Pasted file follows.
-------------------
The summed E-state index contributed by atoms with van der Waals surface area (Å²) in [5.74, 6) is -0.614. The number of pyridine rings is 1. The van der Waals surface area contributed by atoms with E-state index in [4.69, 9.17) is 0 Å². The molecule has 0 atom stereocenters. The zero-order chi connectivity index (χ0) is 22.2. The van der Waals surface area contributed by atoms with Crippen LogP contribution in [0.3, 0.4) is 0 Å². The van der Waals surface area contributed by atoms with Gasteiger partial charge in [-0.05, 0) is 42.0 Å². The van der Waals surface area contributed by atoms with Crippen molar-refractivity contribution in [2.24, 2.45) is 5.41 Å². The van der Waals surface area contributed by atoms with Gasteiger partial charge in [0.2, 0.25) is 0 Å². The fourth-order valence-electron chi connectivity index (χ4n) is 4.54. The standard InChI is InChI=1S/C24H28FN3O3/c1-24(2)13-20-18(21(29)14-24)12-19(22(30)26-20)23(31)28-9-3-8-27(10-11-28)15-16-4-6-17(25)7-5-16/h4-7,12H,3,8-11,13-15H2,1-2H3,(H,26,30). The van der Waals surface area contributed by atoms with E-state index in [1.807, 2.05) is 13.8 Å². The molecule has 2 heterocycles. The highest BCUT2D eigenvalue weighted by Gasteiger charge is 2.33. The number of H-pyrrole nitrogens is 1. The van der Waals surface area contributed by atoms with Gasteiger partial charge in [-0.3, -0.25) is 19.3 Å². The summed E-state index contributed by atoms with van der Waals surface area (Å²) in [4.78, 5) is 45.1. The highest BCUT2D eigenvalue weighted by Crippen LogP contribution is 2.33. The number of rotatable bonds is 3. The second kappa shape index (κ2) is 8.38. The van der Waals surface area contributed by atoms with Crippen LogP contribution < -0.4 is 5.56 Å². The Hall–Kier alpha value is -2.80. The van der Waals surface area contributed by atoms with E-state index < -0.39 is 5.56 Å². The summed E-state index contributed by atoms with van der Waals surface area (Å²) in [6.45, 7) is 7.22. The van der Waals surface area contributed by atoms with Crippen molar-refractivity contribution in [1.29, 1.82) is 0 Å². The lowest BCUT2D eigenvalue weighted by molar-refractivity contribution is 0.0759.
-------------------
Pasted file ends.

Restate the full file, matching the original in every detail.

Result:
The summed E-state index contributed by atoms with van der Waals surface area (Å²) in [5.74, 6) is -0.614. The number of pyridine rings is 1. The van der Waals surface area contributed by atoms with E-state index in [4.69, 9.17) is 0 Å². The molecule has 0 atom stereocenters. The zero-order chi connectivity index (χ0) is 22.2. The van der Waals surface area contributed by atoms with Crippen LogP contribution in [0.3, 0.4) is 0 Å². The van der Waals surface area contributed by atoms with Gasteiger partial charge in [-0.05, 0) is 42.0 Å². The van der Waals surface area contributed by atoms with Crippen molar-refractivity contribution in [2.24, 2.45) is 5.41 Å². The van der Waals surface area contributed by atoms with Gasteiger partial charge in [0.2, 0.25) is 0 Å². The fourth-order valence-electron chi connectivity index (χ4n) is 4.54. The standard InChI is InChI=1S/C24H28FN3O3/c1-24(2)13-20-18(21(29)14-24)12-19(22(30)26-20)23(31)28-9-3-8-27(10-11-28)15-16-4-6-17(25)7-5-16/h4-7,12H,3,8-11,13-15H2,1-2H3,(H,26,30). The van der Waals surface area contributed by atoms with E-state index in [1.807, 2.05) is 13.8 Å². The molecule has 2 heterocycles. The highest BCUT2D eigenvalue weighted by Gasteiger charge is 2.33. The number of H-pyrrole nitrogens is 1. The van der Waals surface area contributed by atoms with Gasteiger partial charge in [-0.3, -0.25) is 19.3 Å². The summed E-state index contributed by atoms with van der Waals surface area (Å²) in [4.78, 5) is 45.1. The highest BCUT2D eigenvalue weighted by Crippen LogP contribution is 2.33. The number of rotatable bonds is 3. The second kappa shape index (κ2) is 8.38. The van der Waals surface area contributed by atoms with Crippen LogP contribution < -0.4 is 5.56 Å². The Hall–Kier alpha value is -2.80. The van der Waals surface area contributed by atoms with E-state index < -0.39 is 5.56 Å². The summed E-state index contributed by atoms with van der Waals surface area (Å²) in [6.45, 7) is 7.22. The van der Waals surface area contributed by atoms with Crippen molar-refractivity contribution in [1.29, 1.82) is 0 Å². The lowest BCUT2D eigenvalue weighted by molar-refractivity contribution is 0.0759.